Ice Fishing

Utah’s award-winning waters hold some of the best ice fishing in the country, and with so many large lakes and reservoirs, it’s easy to grab your gear and join in.

Generous legal limits on yellow perch, bluegill and other less fatty fish are available in the winter, so bringing home dinner becomes a viable option. You haven’t lived until you’ve had a plate of fresh, deep fried Utah perch.

Utah fishing regulations Current conditions

Fishing Report, Regulations & Conditions

The best ice fishing happens early in the season, but don’t jump the gun. Experts suggest waiting until the ice is 4” thick. Regulations and ice conditions can be checked at the Utah Division of Wildlife Resources. Make sure to look at local regulations for the lake you will be on.

Rainbow Trout release at Matt Warner Reservoir

Photo: Ryan Mosley

The Burbot Bash at Flaming Gorge is one of the biggest ice fishing tournaments in the West.

Photo: Ryan Kelly


Best Lakes & Reservoirs For Ice Fishing

Bear Lake

“The Carribean of the Rockies” freezes over, on average, seven out of 10 years. The years that Bear Lake becomes a miniature sea of ice, with 48 miles of shoreline, anglers fish for trophy cutthroat trout, lake trout and two fish species that cannot be found anywhere else in the world: the Bonneville whitefish and cisco. This northern lake sits right on the Idaho border and hits its ice fishing peak in January. 

In January, the Bear Lake Monster Winter Bash takes place and anglers work for their 30 fish limit while fried fish and a chili cook-off await on shore. 

Where to Stay: Logan

Fish Lake

The largest natural mountain lake in Utah sits above 8,800 feet and when temperatures turn downright cold, the ice fishing begins. Located in Fishlake National Forest, pick any corner of the lake and you’ll find it dotted with ice tents as anglers look to catch the giant lake trout that Fish Lake is famous for — up to 30-40 pounds — or hop on the perch bandwagon.

Fish Lake holds its Annual Perch Tournament to help reduce the lake’s more than 4,000,000 perch. There’s no limit of perch take-home and during the tournament prizes abound.

Where to Stay: Richfield

Flaming Gorge

The Flaming Gorge Reservoir, in the northeast corner of the state, provides more than 350 miles of shoreline and is home to a large variety of fish. Catches most popular in the winter include lake trout, rainbow trout and burbot.

Heard of the “Burbot Bash”? The burbot threaten the native species so each winter there is a competition to rid the reservoir of as many burbot as can be caught. This non-native species has a tasty white meat and it’s all about catch-and-keep. Prize money and a stash of good eating define this annual competition in Flaming Gorge — one of the biggest ice fishing tournaments in the West.

Where to Stay: Manila

Scofield State Park

Got trout? Noted as one of Utah’s Blue Ribbon Fisheries, Scofield State Park (Read: "Fishing Scofield State Park") is one of Utah’s most popular and productive places to drop a line for trout. Primary species include cutthroat trout, rainbow trout and tiger trout. Winter visitors have full access to the reservoir, but all other state park facilities are closed, so come prepared with everything you need.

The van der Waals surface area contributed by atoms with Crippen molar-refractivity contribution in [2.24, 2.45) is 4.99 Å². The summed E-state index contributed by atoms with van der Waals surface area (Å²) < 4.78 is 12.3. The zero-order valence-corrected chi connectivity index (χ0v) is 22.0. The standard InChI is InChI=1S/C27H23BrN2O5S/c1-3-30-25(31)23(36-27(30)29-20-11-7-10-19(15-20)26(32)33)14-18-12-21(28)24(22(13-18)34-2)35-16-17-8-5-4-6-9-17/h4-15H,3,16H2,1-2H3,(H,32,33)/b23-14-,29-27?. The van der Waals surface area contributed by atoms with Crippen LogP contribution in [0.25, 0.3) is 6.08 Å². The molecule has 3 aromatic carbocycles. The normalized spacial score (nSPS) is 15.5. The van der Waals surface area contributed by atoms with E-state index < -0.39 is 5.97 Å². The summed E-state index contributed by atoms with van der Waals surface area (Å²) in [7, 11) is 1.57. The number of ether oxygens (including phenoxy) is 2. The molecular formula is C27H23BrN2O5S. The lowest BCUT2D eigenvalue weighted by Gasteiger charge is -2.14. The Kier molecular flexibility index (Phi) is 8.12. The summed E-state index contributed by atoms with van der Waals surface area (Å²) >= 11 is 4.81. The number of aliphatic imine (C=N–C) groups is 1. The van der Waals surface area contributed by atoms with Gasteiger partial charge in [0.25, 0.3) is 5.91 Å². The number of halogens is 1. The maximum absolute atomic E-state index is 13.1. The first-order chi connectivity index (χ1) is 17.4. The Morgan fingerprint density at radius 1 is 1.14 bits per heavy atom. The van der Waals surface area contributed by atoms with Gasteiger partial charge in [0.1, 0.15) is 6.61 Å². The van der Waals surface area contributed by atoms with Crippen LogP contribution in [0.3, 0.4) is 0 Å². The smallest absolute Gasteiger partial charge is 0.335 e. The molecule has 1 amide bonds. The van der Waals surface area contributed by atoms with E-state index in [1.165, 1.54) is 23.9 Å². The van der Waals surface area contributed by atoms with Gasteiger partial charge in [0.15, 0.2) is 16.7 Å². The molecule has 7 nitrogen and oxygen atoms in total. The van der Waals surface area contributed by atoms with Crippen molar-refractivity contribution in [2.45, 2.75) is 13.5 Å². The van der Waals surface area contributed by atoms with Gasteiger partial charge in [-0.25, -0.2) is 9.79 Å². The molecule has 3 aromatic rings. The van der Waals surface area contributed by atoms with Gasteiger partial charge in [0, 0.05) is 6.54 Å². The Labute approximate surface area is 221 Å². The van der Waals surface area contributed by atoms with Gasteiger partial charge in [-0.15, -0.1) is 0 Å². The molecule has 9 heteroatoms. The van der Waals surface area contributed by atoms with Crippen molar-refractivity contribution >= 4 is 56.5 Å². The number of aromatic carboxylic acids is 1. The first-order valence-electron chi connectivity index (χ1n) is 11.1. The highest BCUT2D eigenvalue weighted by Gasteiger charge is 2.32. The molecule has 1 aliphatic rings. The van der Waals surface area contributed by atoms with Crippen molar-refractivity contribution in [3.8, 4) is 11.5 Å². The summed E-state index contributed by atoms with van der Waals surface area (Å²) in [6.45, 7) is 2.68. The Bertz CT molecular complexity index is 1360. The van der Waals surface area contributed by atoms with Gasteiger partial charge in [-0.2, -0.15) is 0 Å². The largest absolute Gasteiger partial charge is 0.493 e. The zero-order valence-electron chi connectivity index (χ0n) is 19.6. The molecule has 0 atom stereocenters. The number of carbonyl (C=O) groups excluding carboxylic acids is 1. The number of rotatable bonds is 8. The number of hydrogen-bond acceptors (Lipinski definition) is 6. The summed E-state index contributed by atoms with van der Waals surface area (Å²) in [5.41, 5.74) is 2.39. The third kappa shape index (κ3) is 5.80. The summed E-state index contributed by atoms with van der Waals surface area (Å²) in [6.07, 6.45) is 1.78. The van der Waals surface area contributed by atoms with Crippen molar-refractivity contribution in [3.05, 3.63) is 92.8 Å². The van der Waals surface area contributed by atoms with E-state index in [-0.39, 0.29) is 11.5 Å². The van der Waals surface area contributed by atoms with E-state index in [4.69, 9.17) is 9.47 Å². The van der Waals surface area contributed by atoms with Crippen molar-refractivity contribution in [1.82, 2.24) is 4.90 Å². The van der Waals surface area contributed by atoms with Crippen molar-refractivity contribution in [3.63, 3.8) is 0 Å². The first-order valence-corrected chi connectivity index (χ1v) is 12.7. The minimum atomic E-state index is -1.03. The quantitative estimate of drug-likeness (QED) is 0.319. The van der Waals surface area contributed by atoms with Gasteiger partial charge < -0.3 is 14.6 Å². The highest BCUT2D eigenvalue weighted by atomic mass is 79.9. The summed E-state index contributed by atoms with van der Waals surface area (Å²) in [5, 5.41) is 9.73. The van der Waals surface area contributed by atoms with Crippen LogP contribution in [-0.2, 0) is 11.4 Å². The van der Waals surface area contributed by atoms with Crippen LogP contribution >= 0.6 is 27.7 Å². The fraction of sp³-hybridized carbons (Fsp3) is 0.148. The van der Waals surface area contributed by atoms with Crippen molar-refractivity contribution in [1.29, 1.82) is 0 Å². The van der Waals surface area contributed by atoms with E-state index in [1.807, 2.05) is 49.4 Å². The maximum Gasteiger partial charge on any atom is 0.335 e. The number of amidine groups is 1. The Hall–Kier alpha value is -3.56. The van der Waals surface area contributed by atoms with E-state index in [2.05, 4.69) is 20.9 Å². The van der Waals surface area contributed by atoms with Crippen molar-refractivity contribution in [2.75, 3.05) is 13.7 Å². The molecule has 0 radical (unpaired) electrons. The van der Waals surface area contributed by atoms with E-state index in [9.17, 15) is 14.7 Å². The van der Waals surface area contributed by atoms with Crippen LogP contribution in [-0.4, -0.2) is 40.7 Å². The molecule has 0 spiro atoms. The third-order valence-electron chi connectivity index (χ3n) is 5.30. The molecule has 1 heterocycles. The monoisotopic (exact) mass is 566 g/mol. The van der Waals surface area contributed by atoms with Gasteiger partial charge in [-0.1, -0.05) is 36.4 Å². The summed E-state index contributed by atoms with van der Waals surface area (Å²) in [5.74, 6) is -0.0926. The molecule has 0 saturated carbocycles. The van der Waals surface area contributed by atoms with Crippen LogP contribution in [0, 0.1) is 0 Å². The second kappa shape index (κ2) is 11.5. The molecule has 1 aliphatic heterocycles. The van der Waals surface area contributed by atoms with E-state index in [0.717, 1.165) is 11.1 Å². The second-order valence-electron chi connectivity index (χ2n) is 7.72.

Where to Stay: Helper or Price 

Strawberry Reservoir 

The scenery, award-winning cutthroat and rainbow trout and kokanee salmon all make Strawberry Reservoir one of the favorite ice-fishing locations in Utah. The marina plows the seven miles of road from I-40 to the lodge as a service to anglers and also offers a snowmobile shuttle service (drop-off and pick-up) and onsite rental equipment.

Learn more about Strawberry Bay Marina and their services. 

Where to Stay: Heber Valley 


Flaming Gorge National Recreation Area

Photo: Ryan Mosley

Ice Fishing Gear

Gear to get started is minimal and doesn’t have to be expensive. A hand auger to drill a hole in the ice, a scoop for cleaning the hole, a fairly short rod and a few small lures and live bait will get you started. Make sure you use the right bait for what you’re trying to catch. If you’re new to the sport you can start with a $10 pole and you’ll be on the ice without breaking the bank.


Snowfield and Stream

Written By Brett Prettyman

7 minute read

The ski lift may be closer, but the Provo River, one of the best fisheries in Utah and the country, is mere minutes down the road from Sundance Mountain Resort.


Read more

Winter Fly Fishing

Many of Utah’s rivers still flow during the winter months. Anglers can expect to see fewer people, but fly fishing in the winter presents a whole new set of challenges, such as how to hold a line with gloved hands. With a little extra effort, preparation and practice, fly fishing need not end with the warmer months. Uncrowded rivers, beautiful scenery and hungry fish are your reward.

Some things to keep in mind:

  1. Dress in layers: Synthetics and wool are the key. Wet clothes will end your day quickly.
  2. Don’t start too early — the bite doesn’t get going until mid to late morning.
  3. Look for warmer waters: Trout feed only during rising water temperatures, otherwise their metabolism doesn't require that they eat.
  4. Fish slow: Jumping holes may seem like a good idea, but don’t. The fish are deep and changing holes won’t change the situation.
  5. Use common sense: Don’t stand on thin ice shelves or get in over your knees. Ice water and hypothermia go hand-in-hand.
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